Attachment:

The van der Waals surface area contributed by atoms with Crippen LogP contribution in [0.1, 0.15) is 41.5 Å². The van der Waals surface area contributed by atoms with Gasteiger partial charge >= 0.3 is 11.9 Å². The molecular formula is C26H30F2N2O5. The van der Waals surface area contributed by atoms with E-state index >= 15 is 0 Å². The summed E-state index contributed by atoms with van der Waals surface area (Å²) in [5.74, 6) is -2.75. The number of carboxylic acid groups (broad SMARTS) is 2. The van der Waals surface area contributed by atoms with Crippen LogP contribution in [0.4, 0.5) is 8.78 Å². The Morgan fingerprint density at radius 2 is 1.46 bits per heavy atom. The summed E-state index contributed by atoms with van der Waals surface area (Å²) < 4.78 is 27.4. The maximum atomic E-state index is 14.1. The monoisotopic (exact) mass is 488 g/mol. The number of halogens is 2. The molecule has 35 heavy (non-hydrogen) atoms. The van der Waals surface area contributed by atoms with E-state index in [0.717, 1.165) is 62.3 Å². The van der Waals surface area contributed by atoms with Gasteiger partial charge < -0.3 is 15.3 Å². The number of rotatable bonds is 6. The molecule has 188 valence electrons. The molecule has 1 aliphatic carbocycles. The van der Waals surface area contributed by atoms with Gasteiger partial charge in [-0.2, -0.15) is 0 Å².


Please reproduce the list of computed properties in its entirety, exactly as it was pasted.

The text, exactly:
The van der Waals surface area contributed by atoms with Crippen LogP contribution in [0.1, 0.15) is 41.5 Å². The van der Waals surface area contributed by atoms with Gasteiger partial charge >= 0.3 is 11.9 Å². The molecular formula is C26H30F2N2O5. The van der Waals surface area contributed by atoms with E-state index >= 15 is 0 Å². The summed E-state index contributed by atoms with van der Waals surface area (Å²) in [5.74, 6) is -2.75. The number of carboxylic acid groups (broad SMARTS) is 2. The van der Waals surface area contributed by atoms with Crippen LogP contribution in [0.4, 0.5) is 8.78 Å². The Morgan fingerprint density at radius 2 is 1.46 bits per heavy atom. The summed E-state index contributed by atoms with van der Waals surface area (Å²) < 4.78 is 27.4. The maximum atomic E-state index is 14.1. The monoisotopic (exact) mass is 488 g/mol. The number of halogens is 2. The molecule has 35 heavy (non-hydrogen) atoms. The van der Waals surface area contributed by atoms with E-state index in [0.717, 1.165) is 62.3 Å². The van der Waals surface area contributed by atoms with Gasteiger partial charge < -0.3 is 15.3 Å². The number of rotatable bonds is 6. The molecule has 188 valence electrons. The molecule has 1 aliphatic carbocycles. The van der Waals surface area contributed by atoms with Gasteiger partial charge in [-0.2, -0.15) is 0 Å².